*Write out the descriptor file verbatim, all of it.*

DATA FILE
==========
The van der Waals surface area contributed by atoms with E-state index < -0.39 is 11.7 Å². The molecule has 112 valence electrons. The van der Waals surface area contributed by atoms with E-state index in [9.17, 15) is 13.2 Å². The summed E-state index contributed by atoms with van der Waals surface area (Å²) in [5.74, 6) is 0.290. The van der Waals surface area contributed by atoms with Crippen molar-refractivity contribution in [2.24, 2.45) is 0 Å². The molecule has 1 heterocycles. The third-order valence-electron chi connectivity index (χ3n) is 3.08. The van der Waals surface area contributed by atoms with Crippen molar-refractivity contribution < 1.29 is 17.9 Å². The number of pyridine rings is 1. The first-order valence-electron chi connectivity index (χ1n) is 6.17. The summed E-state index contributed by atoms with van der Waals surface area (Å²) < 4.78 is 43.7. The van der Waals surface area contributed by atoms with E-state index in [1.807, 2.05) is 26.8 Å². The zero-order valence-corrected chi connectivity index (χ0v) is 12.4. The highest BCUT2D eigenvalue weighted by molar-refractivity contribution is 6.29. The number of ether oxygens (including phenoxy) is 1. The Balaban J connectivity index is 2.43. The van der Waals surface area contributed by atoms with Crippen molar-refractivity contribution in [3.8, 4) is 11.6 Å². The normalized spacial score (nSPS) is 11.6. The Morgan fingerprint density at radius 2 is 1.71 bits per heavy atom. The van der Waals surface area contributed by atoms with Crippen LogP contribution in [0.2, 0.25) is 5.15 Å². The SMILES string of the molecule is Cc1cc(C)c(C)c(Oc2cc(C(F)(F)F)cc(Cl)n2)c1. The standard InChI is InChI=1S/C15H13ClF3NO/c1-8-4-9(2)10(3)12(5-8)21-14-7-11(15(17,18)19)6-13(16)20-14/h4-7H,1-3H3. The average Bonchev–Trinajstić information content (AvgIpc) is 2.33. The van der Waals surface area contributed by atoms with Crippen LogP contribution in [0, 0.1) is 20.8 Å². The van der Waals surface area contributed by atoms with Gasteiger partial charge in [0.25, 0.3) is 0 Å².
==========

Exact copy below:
The van der Waals surface area contributed by atoms with E-state index < -0.39 is 11.7 Å². The molecule has 112 valence electrons. The van der Waals surface area contributed by atoms with E-state index in [9.17, 15) is 13.2 Å². The summed E-state index contributed by atoms with van der Waals surface area (Å²) in [5.74, 6) is 0.290. The van der Waals surface area contributed by atoms with Crippen molar-refractivity contribution in [2.24, 2.45) is 0 Å². The molecule has 1 heterocycles. The third-order valence-electron chi connectivity index (χ3n) is 3.08. The van der Waals surface area contributed by atoms with Crippen molar-refractivity contribution < 1.29 is 17.9 Å². The number of pyridine rings is 1. The first-order valence-electron chi connectivity index (χ1n) is 6.17. The summed E-state index contributed by atoms with van der Waals surface area (Å²) < 4.78 is 43.7. The van der Waals surface area contributed by atoms with E-state index in [1.807, 2.05) is 26.8 Å². The zero-order valence-corrected chi connectivity index (χ0v) is 12.4. The highest BCUT2D eigenvalue weighted by molar-refractivity contribution is 6.29. The number of ether oxygens (including phenoxy) is 1. The Balaban J connectivity index is 2.43. The van der Waals surface area contributed by atoms with Crippen molar-refractivity contribution in [3.8, 4) is 11.6 Å². The normalized spacial score (nSPS) is 11.6. The Morgan fingerprint density at radius 2 is 1.71 bits per heavy atom. The van der Waals surface area contributed by atoms with Crippen LogP contribution in [0.2, 0.25) is 5.15 Å². The SMILES string of the molecule is Cc1cc(C)c(C)c(Oc2cc(C(F)(F)F)cc(Cl)n2)c1. The standard InChI is InChI=1S/C15H13ClF3NO/c1-8-4-9(2)10(3)12(5-8)21-14-7-11(15(17,18)19)6-13(16)20-14/h4-7H,1-3H3. The average Bonchev–Trinajstić information content (AvgIpc) is 2.33. The van der Waals surface area contributed by atoms with Crippen LogP contribution in [0, 0.1) is 20.8 Å². The van der Waals surface area contributed by atoms with Gasteiger partial charge in [0.25, 0.3) is 0 Å².